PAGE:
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How to Flag Skin Cancer
Your Therapist Offers Another Line of Defense

By Annie Morien

Originally published in Body Sense magazine, Spring/Summer 2010. Copyright 2010. Associated Bodywork and Massage Professionals. All rights reserved.

It may seem obvious, but your massage therapist really looks at your skin. Massage therapists are trained to observe a person's skin for cuts, bruises, rashes, and anything unusual before touching it. And this observation doesn't just stop at first glance. Throughout the course of your session, your massage therapist will keep an eye out for anything on your skin that seems out of the norm, and if warranted, may refer you to a dermatologist or other health-care professional for evaluation. Ultimately, your massage therapist can be an important line of defense in detecting abnormalities on your skin--perhaps even skin cancer.

The Appearance of Skin Cancer
What does skin cancer look like? Skin cancer is a general term for three types of skin cancer: basal cell carcinoma, squamous cell carcinoma, and melanoma. Basal cell carcinomas tend to grow slowly and are the most common. They typically appear as a fleshy or pink, shiny ("pearly") bump or patch, and they develop on sun-exposed areas such as the head, neck, and trunk. Squamous cell carcinomas are also common and look like a scaly pink or brownish bump or patch. They develop on the ears, face, and trunk. Melanomas are the least common type of skin cancer. They can develop on any body area and are the most deadly if not detected early. Melanomas can be large or small, several colors, and can appear irregular, raised, or flat. Keep in mind that skin cancers can grow anywhere on the body, and their appearance may vary.

All skin cancers have the potential to be itchy, irritating, painful, and/or bleed easily. Yet, sometimes the skin cancer is not bothersome at all. If left untreated, all skin cancers have the potential to grow and spread to other parts of the body.

Most skin cancer starts because of damage from ultraviolet (UV) light. UV light penetrates into the superficial (epidermis) and deep (dermis) layers of the skin, altering the molecular structure and DNA of skin cells. Damaged skin cells attempt to repair themselves, but with repeated or significant UV injury--like through sunburns--cells are less likely to repair the damage appropriately. Damaged skin cells may either die from the UV damage or turn into a growing, uncontrollable mass, otherwise known as a malignancy or skin cancer.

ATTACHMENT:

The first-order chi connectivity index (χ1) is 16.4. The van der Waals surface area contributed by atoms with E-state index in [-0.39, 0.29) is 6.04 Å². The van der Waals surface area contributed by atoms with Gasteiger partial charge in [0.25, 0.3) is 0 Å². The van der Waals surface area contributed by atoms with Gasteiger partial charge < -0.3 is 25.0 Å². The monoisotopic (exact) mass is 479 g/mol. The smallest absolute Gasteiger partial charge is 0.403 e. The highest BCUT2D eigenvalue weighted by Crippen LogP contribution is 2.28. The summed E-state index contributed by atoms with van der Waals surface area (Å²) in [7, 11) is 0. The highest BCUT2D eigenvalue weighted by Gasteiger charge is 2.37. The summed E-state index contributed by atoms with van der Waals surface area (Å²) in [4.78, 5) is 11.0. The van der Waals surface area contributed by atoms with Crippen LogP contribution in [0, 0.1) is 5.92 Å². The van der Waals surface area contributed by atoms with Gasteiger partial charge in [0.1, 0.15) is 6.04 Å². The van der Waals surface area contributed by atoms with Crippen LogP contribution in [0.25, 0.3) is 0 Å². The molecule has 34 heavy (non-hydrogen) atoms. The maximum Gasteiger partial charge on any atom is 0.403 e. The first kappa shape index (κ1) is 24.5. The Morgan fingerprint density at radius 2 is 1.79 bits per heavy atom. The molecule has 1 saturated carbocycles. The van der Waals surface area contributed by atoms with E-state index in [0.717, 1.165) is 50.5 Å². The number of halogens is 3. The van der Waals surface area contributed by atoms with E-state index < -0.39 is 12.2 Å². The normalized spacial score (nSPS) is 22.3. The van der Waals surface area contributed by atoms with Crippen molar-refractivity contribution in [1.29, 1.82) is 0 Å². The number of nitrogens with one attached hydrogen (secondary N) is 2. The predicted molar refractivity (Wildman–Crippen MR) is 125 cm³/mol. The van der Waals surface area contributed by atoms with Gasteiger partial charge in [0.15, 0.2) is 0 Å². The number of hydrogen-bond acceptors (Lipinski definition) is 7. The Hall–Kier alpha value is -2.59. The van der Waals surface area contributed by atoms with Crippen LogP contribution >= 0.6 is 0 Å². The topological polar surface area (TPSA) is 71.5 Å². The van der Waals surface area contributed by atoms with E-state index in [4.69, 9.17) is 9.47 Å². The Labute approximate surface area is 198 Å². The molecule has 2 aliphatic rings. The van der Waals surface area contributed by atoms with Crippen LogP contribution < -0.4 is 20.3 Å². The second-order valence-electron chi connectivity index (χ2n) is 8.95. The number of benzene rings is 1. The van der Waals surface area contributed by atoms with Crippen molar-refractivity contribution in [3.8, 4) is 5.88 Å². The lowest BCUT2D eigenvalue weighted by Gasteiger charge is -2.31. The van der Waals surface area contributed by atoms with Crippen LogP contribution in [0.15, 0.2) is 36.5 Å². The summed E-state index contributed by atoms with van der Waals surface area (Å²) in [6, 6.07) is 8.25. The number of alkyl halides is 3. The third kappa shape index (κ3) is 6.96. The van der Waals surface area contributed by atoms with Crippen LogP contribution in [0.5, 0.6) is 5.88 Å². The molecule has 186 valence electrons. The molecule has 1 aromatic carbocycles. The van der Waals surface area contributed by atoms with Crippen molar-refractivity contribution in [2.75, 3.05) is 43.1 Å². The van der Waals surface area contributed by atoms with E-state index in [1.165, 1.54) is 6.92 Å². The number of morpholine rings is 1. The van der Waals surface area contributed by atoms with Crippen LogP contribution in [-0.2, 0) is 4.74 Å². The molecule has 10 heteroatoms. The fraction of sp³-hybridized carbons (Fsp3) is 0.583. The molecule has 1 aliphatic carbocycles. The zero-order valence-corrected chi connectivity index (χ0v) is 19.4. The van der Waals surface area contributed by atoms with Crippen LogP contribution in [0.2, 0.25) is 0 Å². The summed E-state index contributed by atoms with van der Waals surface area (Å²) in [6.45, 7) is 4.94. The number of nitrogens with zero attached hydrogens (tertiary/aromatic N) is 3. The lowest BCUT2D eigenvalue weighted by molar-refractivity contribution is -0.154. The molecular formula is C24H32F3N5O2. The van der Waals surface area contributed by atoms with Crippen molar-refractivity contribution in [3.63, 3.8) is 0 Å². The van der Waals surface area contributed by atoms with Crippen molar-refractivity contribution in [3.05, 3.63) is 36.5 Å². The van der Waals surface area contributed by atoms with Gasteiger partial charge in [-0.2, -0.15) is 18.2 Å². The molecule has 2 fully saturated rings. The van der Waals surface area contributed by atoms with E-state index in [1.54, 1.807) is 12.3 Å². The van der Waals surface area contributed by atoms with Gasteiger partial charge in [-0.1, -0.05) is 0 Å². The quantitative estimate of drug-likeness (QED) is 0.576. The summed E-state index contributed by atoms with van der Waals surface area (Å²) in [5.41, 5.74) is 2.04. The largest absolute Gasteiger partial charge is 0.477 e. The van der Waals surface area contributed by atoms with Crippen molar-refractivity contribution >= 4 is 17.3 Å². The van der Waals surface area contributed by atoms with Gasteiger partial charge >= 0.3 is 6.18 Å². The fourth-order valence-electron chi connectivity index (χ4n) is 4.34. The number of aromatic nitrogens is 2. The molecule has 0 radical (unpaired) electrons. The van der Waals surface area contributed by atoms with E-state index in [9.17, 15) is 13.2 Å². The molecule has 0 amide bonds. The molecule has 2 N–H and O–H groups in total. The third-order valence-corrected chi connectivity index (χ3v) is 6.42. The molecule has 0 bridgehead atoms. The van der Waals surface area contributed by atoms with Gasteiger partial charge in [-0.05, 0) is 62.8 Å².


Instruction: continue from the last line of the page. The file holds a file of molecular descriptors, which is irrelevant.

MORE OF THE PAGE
In addition to skin cancer, the sun's UV rays cause premature aging, wrinkles, and sunspots (liver spots) called solar lentigenes. These changes cannot be reversed once the damage occurs.

People most at risk for developing skin cancer are those who spend a lot of time in the sun or who have been severely sunburned. People who have light-colored eyes, hair, and skin are at risk, however, people with dark skin can also develop skin cancer. Other risk factors include family history and a previous diagnosis of skin cancer.

Early Detection Is Key
Skin cancer is easy to detect if you keep in mind one important rule: anything that is new or changing may be skin cancer, as skin cancer tends to change in appearance over time. The signs of skin cancer are easy to remember: A=asymmetrical shape, B=irregular border, C=irregular or multicolored, D=diameter larger than a pencil eraser, and E=evolving. Anything that is unusual about your skin may warrant a trip to your medical provider.

Most skin cancers are curable if detected early. Start by getting a full-body examination by a dermatologist. Then, conduct regular skin exams on yourself, starting at the head and working down. Examine your scalp, face, trunk, arms, and legs. Don't forget to check armpits, behind the ears, between fingers and toes, on the soles of the feet, and the genitals. Use two mirrors or have someone help you examine each area. Measure the size of each mole, photograph it, write down the details and include the date. Use the same well-lit room for each self-exam. Discuss with your doctor how often to conduct self-exams. Fair-skinned people and those with a history of skin cancer need frequent screenings. And don't forget to examine children and other family members on a regular basis.

If you notice a new or changing skin spot, make an appointment immediately with your dermatologist. The wait time to see your doctor may take months, so don't delay making an appointment. Take your photographs or documentation with you to show your doctor how the skin spot has changed.

More than 68,000 new cases of skin cancer and 8,600 skin cancer deaths will occur in the United States this year. Early detection is the key to surviving skin cancer. Check yourself regularly, and if your massage therapist points out something unusual on your skin, heed the warning and get it checked out.

Annie Morien, PhD, is a dermatology physician assistant and licensed massage therapist. She teaches skin disease workshops across the United States. Morien can be contacted at dr.annie@yourceplace.com.




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